The vast majority of patients ultimately found to have resectable disease have tumors of the head of the pancreas. Unfortunately, patients presenting with cancer of the body or tail of the pancreas have almost uniformly unresectable disease at the time of presentation and rarely survive over the long term, even if they undergo resection. Pancreatic body and tail lesions often manifest later in the disease, with larger lesions that have invaded deeply into the retroperitoneum or spread distantly into the peritoneum or liver.

The major determinant of resectability is the local invasion of the tumor into the vascular structures surrounding the pancreatic head. In cancers of the pancreatic head, the relationships among the cancer and the portal vein, superior mesenteric vein, and the celiac or superior mesenteric artery are critical. If the cancer has invaded into the portal or superior mesenteric vein, then a potentially curative resection may require either excision of part of the vessels or venous grafting. In expert hands, this can be accomplished with minimal additional morbidity; however, it may require the assistance of a vascular surgeon. Not all pancreatic surgeons advocate attempts at venous resection. In high-volume centers, curative resections with or without venous resection carry similar prognoses. Invasion or encasement of the superior mesenteric or celiac arteries makes an attempt at curative resection impossible.

In most series, documented metastases to peripancreatic lymph nodes are considered a poor prognostic finding and may be a relative contraindication to attempting a curative resection. As discussed in Imaging Studies, dual-phase spiral CT scanning and EUS appear to be the most accurate imaging tools for determining the potential resectability of pancreatic carcinomas. Preresection laparoscopy or exploratory laparotomy and intraoperative ultrasonography have also been advocated to determine which patients will fare best with attempts at curative resection.

  • Pancreaticoduodenectomy (Whipple operation)
    • The standard operation for carcinoma of the head of the pancreas is a pancreaticoduodenectomy (Whipple procedure). This operation involves en bloc resection of the pancreatic head; the first, second, and third portions of the duodenum; the distal antrum; and the distal common bile duct.
    • The patient's gastrointestinal tract is reconstructed with a gastrojejunostomy.
    • The common bile duct and residual pancreas are anastomosed into a segment of small bowel.
    • A more recent variation of the operation spares the pylorus, allowing for a more natural physiologic emptying of the stomach. Some surgeons prefer total pancreatectomy to avoid the risks of anastomotic leaks and pancreatic fistulas. This has the disadvantage of leaving the patient with brittle diabetes mellitus postoperatively.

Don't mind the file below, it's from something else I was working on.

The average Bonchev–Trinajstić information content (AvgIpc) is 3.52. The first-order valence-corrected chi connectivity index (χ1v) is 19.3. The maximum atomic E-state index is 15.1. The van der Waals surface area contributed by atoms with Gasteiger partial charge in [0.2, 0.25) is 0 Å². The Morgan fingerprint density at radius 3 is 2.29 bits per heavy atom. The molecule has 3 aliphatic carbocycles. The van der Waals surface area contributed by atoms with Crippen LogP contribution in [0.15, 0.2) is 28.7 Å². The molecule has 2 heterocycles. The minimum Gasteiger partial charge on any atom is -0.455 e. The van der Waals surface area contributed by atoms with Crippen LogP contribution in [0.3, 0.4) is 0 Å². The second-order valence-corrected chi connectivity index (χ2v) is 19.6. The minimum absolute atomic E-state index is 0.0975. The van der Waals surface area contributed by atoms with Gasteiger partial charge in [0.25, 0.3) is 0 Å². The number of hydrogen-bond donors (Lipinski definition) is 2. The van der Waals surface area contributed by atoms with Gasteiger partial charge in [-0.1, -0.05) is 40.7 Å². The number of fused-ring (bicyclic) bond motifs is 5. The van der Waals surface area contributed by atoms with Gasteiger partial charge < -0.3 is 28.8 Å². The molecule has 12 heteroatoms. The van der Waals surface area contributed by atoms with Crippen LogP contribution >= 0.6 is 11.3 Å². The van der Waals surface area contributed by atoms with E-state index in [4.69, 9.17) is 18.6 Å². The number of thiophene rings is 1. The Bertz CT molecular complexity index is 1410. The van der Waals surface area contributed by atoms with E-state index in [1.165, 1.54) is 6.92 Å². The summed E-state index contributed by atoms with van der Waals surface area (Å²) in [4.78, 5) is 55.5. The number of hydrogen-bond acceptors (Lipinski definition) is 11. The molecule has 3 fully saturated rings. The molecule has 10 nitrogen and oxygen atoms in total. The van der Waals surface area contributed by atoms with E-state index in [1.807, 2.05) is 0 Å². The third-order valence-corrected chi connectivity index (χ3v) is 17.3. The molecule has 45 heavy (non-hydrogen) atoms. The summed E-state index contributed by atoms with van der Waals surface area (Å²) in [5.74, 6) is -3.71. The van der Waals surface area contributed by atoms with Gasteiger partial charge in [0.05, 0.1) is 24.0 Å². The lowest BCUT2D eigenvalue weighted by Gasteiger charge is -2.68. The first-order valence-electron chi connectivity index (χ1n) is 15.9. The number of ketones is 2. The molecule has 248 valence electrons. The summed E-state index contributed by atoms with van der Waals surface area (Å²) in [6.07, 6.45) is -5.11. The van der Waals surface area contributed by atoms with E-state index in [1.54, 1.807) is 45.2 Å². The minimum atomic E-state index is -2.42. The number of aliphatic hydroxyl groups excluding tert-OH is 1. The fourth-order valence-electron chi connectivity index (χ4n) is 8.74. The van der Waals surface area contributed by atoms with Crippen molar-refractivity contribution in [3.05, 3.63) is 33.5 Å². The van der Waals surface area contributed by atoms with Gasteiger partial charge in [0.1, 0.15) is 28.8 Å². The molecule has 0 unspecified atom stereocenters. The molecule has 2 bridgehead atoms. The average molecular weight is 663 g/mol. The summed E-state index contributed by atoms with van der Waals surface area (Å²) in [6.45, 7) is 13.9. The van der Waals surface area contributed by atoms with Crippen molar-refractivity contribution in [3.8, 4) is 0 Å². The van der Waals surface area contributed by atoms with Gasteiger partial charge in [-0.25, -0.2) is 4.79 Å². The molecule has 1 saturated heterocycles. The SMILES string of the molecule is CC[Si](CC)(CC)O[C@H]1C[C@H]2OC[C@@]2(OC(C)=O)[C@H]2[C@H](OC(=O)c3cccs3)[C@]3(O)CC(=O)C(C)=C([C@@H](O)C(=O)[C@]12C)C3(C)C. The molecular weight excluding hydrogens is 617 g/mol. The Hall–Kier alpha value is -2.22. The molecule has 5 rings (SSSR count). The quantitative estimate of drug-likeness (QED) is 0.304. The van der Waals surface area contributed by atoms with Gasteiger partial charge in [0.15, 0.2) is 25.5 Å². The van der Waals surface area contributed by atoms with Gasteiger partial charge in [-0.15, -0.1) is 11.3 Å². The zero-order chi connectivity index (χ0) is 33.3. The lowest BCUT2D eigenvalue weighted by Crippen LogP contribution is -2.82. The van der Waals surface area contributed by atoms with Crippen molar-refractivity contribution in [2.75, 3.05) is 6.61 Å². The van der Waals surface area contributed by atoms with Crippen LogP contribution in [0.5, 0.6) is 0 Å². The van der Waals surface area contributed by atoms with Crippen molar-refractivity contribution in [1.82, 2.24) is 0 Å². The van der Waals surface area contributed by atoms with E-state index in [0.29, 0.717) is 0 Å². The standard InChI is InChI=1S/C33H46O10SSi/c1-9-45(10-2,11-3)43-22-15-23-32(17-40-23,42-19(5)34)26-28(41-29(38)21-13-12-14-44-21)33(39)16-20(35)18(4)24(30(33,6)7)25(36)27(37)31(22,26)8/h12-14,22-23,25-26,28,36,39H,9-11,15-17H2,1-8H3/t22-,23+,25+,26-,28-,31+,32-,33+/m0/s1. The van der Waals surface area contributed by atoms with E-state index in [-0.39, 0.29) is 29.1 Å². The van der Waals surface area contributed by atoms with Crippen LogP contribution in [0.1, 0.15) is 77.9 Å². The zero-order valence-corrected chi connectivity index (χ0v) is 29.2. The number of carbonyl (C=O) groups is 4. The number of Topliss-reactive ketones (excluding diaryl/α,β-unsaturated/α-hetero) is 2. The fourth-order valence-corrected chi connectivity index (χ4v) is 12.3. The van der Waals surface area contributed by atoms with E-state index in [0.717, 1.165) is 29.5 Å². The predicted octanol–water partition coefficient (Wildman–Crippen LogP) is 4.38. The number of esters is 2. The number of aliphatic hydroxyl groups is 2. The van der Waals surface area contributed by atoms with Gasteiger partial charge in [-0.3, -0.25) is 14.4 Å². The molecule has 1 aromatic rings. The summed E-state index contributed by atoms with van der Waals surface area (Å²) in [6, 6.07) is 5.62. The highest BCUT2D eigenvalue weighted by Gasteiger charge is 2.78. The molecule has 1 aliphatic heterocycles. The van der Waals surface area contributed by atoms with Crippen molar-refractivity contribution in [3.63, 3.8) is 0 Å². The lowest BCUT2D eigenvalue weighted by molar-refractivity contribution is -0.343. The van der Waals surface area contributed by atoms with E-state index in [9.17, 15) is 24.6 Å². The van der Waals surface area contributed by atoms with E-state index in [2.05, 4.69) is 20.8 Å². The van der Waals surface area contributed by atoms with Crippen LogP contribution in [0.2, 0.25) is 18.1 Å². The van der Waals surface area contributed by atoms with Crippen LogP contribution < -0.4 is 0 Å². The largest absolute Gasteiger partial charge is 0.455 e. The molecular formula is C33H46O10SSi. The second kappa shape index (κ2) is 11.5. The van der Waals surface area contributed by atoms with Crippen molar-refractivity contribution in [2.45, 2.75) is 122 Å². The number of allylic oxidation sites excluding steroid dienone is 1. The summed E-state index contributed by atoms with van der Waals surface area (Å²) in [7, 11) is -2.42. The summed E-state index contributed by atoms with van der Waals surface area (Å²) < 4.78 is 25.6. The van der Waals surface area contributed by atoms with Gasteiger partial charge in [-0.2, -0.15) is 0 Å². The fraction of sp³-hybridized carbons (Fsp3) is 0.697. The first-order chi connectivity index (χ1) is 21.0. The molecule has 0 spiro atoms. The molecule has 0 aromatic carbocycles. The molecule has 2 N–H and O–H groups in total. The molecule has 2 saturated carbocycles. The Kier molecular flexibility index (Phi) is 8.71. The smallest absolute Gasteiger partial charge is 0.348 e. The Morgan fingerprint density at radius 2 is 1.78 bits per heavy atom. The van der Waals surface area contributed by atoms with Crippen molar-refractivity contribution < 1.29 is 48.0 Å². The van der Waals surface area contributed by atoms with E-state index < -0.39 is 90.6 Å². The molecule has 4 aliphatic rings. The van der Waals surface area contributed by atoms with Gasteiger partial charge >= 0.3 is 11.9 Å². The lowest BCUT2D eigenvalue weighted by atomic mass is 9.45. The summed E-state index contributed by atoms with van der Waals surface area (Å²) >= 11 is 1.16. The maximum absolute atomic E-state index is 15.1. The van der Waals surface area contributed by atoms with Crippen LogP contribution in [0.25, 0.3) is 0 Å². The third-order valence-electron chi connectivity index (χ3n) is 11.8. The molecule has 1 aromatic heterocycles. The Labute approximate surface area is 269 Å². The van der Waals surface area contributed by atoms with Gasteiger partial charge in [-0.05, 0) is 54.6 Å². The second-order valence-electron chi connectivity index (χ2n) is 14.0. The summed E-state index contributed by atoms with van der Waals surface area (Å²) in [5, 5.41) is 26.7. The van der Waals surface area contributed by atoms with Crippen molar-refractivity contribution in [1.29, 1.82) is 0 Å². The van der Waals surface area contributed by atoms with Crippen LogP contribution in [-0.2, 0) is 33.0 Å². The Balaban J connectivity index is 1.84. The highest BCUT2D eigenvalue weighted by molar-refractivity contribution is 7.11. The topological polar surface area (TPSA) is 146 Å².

• Historically, pancreaticoduodenectomy has been associated with significant mortality and morbidity. However, in high-volume referral centers, the mortality rate for this operation has consistently been less than 5%, with a morbidity rate of approximately 30%. Unfortunately, even in patients in whom all of the visible tumor has been successfully resected, the 5-year survival rate averages only 15-20%, although some recent series report survival rates up to 36%. This is still markedly better than the less than 3% 5-year survival rate with unresectable pancreatic cancer.
    • Median survival time is approximately 12-19 months in patients who undergo successful resection versus 4-6 months of survival for unresectable pancreatic carcinoma.
  • Neoadjuvant chemoradiation
    • Some institutions use neoadjuvant chemotherapy and radiation therapy to try to improve the resectability potential of locally advanced cancers.
    • Early results are promising; however, no prospective, randomized, controlled trials have been conducted to offer support for this approach.

Consultations: The management of pancreatic carcinoma is a multidisciplinary process. Most patients initially present to their primary care practitioner with general symptoms such as abdominal pain, weight loss, or fatigue. Patients may also be seen initially by a gastroenterologist if they present with obstructive jaundice. Typically, the management of pancreatic cancer would entail consultations with a gastroenterologist, medical oncologist, general surgeon or surgical oncologist, and possibly a radiation oncologist.

  • A gastroenterologist would usually be involved either for evaluation of the cause of the patient's presenting symptoms (eg, abdominal pain, nausea, weight loss, diarrhea) or for definitive diagnosis of the cause of jaundice by EUS and/or ERCP. Consultation with a gastroenterologist is needed if an endoscopically placed stent is needed for palliation of obstructive jaundice. If a gastroenterologist is able to provide EUS-guided fine-needle aspiration, then this is the preferred biopsy technique for pancreatic neoplasms, especially if resection is considered an option. Consultation with a gastroenterologist may also be required to place an enteral stent for palliation of duodenal obstruction by tumor.